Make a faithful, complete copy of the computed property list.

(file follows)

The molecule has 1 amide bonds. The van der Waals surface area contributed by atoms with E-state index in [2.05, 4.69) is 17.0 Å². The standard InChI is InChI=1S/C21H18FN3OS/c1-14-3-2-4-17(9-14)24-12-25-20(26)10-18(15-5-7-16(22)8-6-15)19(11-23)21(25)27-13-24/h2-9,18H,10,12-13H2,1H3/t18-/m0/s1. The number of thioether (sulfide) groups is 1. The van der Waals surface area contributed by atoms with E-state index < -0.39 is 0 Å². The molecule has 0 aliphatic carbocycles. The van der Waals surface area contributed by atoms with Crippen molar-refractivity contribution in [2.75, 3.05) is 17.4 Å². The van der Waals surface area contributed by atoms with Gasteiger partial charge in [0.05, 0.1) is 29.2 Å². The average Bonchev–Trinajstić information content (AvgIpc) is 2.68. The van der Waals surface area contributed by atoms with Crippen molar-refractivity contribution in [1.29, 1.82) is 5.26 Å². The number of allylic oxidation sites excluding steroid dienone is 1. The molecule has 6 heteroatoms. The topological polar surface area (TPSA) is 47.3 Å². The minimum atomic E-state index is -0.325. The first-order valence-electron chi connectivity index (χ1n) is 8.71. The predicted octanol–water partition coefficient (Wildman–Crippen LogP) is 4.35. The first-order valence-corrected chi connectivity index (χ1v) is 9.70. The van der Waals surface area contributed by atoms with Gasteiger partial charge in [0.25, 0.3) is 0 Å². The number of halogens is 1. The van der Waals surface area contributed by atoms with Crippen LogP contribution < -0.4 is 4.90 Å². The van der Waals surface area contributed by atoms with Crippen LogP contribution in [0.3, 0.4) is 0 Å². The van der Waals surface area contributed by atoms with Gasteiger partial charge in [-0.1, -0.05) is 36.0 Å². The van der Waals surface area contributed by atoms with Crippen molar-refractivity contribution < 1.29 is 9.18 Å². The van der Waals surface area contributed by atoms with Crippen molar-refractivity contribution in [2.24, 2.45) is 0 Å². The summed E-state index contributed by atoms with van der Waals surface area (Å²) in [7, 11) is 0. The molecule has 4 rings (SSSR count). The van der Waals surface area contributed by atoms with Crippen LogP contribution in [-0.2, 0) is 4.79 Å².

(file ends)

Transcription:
The molecule has 1 amide bonds. The van der Waals surface area contributed by atoms with E-state index in [2.05, 4.69) is 17.0 Å². The standard InChI is InChI=1S/C21H18FN3OS/c1-14-3-2-4-17(9-14)24-12-25-20(26)10-18(15-5-7-16(22)8-6-15)19(11-23)21(25)27-13-24/h2-9,18H,10,12-13H2,1H3/t18-/m0/s1. The number of thioether (sulfide) groups is 1. The van der Waals surface area contributed by atoms with E-state index < -0.39 is 0 Å². The molecule has 0 aliphatic carbocycles. The van der Waals surface area contributed by atoms with Crippen molar-refractivity contribution in [2.75, 3.05) is 17.4 Å². The van der Waals surface area contributed by atoms with Gasteiger partial charge in [0.05, 0.1) is 29.2 Å². The average Bonchev–Trinajstić information content (AvgIpc) is 2.68. The van der Waals surface area contributed by atoms with Crippen molar-refractivity contribution in [1.29, 1.82) is 5.26 Å². The number of allylic oxidation sites excluding steroid dienone is 1. The molecule has 6 heteroatoms. The topological polar surface area (TPSA) is 47.3 Å². The minimum atomic E-state index is -0.325. The first-order valence-electron chi connectivity index (χ1n) is 8.71. The predicted octanol–water partition coefficient (Wildman–Crippen LogP) is 4.35. The first-order valence-corrected chi connectivity index (χ1v) is 9.70. The van der Waals surface area contributed by atoms with Gasteiger partial charge in [0.25, 0.3) is 0 Å². The number of halogens is 1. The van der Waals surface area contributed by atoms with Crippen LogP contribution < -0.4 is 4.90 Å². The van der Waals surface area contributed by atoms with Crippen LogP contribution in [0.3, 0.4) is 0 Å². The van der Waals surface area contributed by atoms with Gasteiger partial charge in [-0.1, -0.05) is 36.0 Å². The van der Waals surface area contributed by atoms with Crippen molar-refractivity contribution < 1.29 is 9.18 Å². The van der Waals surface area contributed by atoms with Crippen molar-refractivity contribution in [2.24, 2.45) is 0 Å². The summed E-state index contributed by atoms with van der Waals surface area (Å²) in [7, 11) is 0. The molecule has 4 rings (SSSR count). The van der Waals surface area contributed by atoms with Crippen LogP contribution in [-0.2, 0) is 4.79 Å².